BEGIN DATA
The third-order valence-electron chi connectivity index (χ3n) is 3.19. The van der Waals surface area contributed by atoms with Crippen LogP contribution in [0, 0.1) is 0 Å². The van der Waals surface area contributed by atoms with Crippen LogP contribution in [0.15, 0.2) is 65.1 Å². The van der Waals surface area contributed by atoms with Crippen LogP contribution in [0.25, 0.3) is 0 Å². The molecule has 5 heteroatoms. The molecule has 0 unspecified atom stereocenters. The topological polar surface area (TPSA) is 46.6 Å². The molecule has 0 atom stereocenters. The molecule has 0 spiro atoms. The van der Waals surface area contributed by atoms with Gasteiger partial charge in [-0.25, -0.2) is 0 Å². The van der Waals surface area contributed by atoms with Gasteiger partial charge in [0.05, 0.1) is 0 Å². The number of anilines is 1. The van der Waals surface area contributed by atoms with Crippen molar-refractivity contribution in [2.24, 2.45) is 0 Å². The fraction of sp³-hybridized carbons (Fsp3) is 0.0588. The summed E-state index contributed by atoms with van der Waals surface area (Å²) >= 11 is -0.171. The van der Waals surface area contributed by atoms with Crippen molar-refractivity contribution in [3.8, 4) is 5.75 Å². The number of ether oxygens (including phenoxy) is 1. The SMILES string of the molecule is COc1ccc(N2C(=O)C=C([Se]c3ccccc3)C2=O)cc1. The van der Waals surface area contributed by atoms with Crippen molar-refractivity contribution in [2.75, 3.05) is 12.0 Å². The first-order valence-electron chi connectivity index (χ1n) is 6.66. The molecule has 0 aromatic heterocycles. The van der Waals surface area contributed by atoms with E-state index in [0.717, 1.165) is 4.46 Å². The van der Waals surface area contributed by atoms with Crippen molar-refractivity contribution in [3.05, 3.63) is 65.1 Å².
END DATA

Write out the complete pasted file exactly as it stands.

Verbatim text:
The third-order valence-electron chi connectivity index (χ3n) is 3.19. The van der Waals surface area contributed by atoms with Crippen LogP contribution in [0, 0.1) is 0 Å². The van der Waals surface area contributed by atoms with Crippen LogP contribution in [0.15, 0.2) is 65.1 Å². The van der Waals surface area contributed by atoms with Crippen LogP contribution in [0.25, 0.3) is 0 Å². The molecule has 5 heteroatoms. The molecule has 0 unspecified atom stereocenters. The topological polar surface area (TPSA) is 46.6 Å². The molecule has 0 atom stereocenters. The molecule has 0 spiro atoms. The van der Waals surface area contributed by atoms with Gasteiger partial charge in [-0.25, -0.2) is 0 Å². The van der Waals surface area contributed by atoms with Gasteiger partial charge in [0.05, 0.1) is 0 Å². The number of anilines is 1. The van der Waals surface area contributed by atoms with Crippen molar-refractivity contribution in [2.24, 2.45) is 0 Å². The fraction of sp³-hybridized carbons (Fsp3) is 0.0588. The summed E-state index contributed by atoms with van der Waals surface area (Å²) >= 11 is -0.171. The van der Waals surface area contributed by atoms with Crippen molar-refractivity contribution in [3.8, 4) is 5.75 Å². The number of ether oxygens (including phenoxy) is 1. The SMILES string of the molecule is COc1ccc(N2C(=O)C=C([Se]c3ccccc3)C2=O)cc1. The van der Waals surface area contributed by atoms with Crippen molar-refractivity contribution in [2.75, 3.05) is 12.0 Å². The first-order valence-electron chi connectivity index (χ1n) is 6.66. The molecule has 0 aromatic heterocycles. The van der Waals surface area contributed by atoms with E-state index in [0.717, 1.165) is 4.46 Å². The van der Waals surface area contributed by atoms with Crippen molar-refractivity contribution in [3.05, 3.63) is 65.1 Å².